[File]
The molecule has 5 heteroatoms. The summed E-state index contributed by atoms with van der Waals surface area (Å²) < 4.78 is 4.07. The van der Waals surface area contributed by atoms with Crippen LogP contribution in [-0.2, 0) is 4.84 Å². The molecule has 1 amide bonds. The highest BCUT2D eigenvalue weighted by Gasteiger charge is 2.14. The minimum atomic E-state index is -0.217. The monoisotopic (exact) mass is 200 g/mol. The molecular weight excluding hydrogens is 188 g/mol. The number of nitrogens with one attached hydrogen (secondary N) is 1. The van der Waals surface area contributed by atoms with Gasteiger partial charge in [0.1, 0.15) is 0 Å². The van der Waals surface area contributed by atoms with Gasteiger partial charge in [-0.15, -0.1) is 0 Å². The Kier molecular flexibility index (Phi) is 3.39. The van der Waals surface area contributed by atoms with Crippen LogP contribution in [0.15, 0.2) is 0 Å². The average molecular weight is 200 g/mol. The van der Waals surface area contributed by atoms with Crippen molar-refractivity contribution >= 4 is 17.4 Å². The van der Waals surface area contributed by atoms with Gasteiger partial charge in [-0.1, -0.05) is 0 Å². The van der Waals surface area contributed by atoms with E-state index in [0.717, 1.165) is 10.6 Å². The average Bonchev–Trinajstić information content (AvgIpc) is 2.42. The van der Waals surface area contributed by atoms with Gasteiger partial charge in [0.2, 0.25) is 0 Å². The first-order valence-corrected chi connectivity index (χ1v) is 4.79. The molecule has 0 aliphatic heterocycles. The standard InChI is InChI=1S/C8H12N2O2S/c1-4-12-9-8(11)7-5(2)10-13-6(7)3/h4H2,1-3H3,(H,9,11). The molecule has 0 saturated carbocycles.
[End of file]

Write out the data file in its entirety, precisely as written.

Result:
The molecule has 5 heteroatoms. The summed E-state index contributed by atoms with van der Waals surface area (Å²) < 4.78 is 4.07. The van der Waals surface area contributed by atoms with Crippen LogP contribution in [-0.2, 0) is 4.84 Å². The molecule has 1 amide bonds. The highest BCUT2D eigenvalue weighted by Gasteiger charge is 2.14. The minimum atomic E-state index is -0.217. The monoisotopic (exact) mass is 200 g/mol. The molecular weight excluding hydrogens is 188 g/mol. The number of nitrogens with one attached hydrogen (secondary N) is 1. The van der Waals surface area contributed by atoms with Gasteiger partial charge in [0.1, 0.15) is 0 Å². The van der Waals surface area contributed by atoms with Gasteiger partial charge in [-0.15, -0.1) is 0 Å². The Kier molecular flexibility index (Phi) is 3.39. The van der Waals surface area contributed by atoms with Crippen LogP contribution in [0.15, 0.2) is 0 Å². The average molecular weight is 200 g/mol. The van der Waals surface area contributed by atoms with Crippen molar-refractivity contribution >= 4 is 17.4 Å². The van der Waals surface area contributed by atoms with Gasteiger partial charge in [-0.1, -0.05) is 0 Å². The van der Waals surface area contributed by atoms with E-state index in [0.717, 1.165) is 10.6 Å². The average Bonchev–Trinajstić information content (AvgIpc) is 2.42. The van der Waals surface area contributed by atoms with Gasteiger partial charge in [0.2, 0.25) is 0 Å². The first-order valence-corrected chi connectivity index (χ1v) is 4.79. The molecule has 0 aliphatic heterocycles. The standard InChI is InChI=1S/C8H12N2O2S/c1-4-12-9-8(11)7-5(2)10-13-6(7)3/h4H2,1-3H3,(H,9,11). The molecule has 0 saturated carbocycles.